Monday, April 15, 2013

Surrender to win

Brief post today, but I have to share my ELATION about my type 2 journey.  I had a good weekend - lots of exercise, clean eating, connections with friends...all stuff that would be great on its own.  But I had a huge surprise this morning.  Actually a shock - my fasting blood sugar was 90.  Ninety!  That's entirely in the normal range.  Not borderline range...NORMAL.

Don't worry, I know I'm not normal and never will be.  But I've been diligent and committed in the last 6 weeks (since my Ground Zero experience), and the number has come down steadily.  It's always going to be up and down, but I know at a deep level that it hasn't been at a normal number, even for a day, in a very long time.  VERY.  My Hgb A1C was proof of that.

I can't know for sure because I was too afraid to know.  Too ashamed to own a "fat person's disease" (in my mind only), too ashamed to go into a store with a prescription for a glucometer because "they" (the pharmacy staff?  people in line?  WTF?) would know I had a problem.  Like anyone couldn't look at me and suspect I was a walking mass of simple processed carbohydrates, not that what anyone else thinks matters. Except it does, of course.  But taken to the extreme, that shame and denial was keeping me sick, sluggish and sloppy.  Hmm - the 3 S's of denial?  They fit for me, which may just be a topic for another post.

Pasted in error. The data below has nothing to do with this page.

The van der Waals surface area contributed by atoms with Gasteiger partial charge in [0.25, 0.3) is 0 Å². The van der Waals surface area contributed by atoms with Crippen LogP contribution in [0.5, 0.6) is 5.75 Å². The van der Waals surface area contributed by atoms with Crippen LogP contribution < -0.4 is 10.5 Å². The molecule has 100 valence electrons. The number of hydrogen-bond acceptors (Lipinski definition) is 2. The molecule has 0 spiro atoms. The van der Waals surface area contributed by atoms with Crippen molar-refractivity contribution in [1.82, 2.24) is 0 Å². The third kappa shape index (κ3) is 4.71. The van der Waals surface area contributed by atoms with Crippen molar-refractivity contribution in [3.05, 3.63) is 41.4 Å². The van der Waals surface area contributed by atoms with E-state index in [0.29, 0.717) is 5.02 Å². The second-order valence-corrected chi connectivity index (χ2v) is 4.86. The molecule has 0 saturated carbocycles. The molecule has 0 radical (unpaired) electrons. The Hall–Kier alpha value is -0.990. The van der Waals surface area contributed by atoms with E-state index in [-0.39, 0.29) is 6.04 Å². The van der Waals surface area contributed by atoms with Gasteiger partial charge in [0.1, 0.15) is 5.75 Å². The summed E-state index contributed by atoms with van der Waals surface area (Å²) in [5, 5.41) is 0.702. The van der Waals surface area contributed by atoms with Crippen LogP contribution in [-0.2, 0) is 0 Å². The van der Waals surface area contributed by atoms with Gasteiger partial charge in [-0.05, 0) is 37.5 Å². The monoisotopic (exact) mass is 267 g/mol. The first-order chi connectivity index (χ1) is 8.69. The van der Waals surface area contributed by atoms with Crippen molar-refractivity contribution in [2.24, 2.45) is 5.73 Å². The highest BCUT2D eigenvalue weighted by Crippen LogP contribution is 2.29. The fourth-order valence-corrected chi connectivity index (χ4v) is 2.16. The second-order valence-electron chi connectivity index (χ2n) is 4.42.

My greatest shame/fear has become my greatest asset.  This is a widely discussed phenomenon in AA.  As long as denial, shame, fear, terror, self hatred, etc. keep us stuck in negative drain-circling behavior, nothing can change.  I sit here today and tell you that I didn't have a light bulb moment.  I didn't hear a message emanate from a burning bush.  I wasn't aware of hitting a bottom, because I'd been dwelling on the bottom (and feeding there) for so long.  I'm beginning to suspect that the grace of God has something to do with this, because I couldn't do it for my whole life.  I know that I was able to get and stay sober by this same grace, but had begun to suspect that was all I'd get, and that I'd have to muster up the where-with-all to get healthy and lose weight on my own.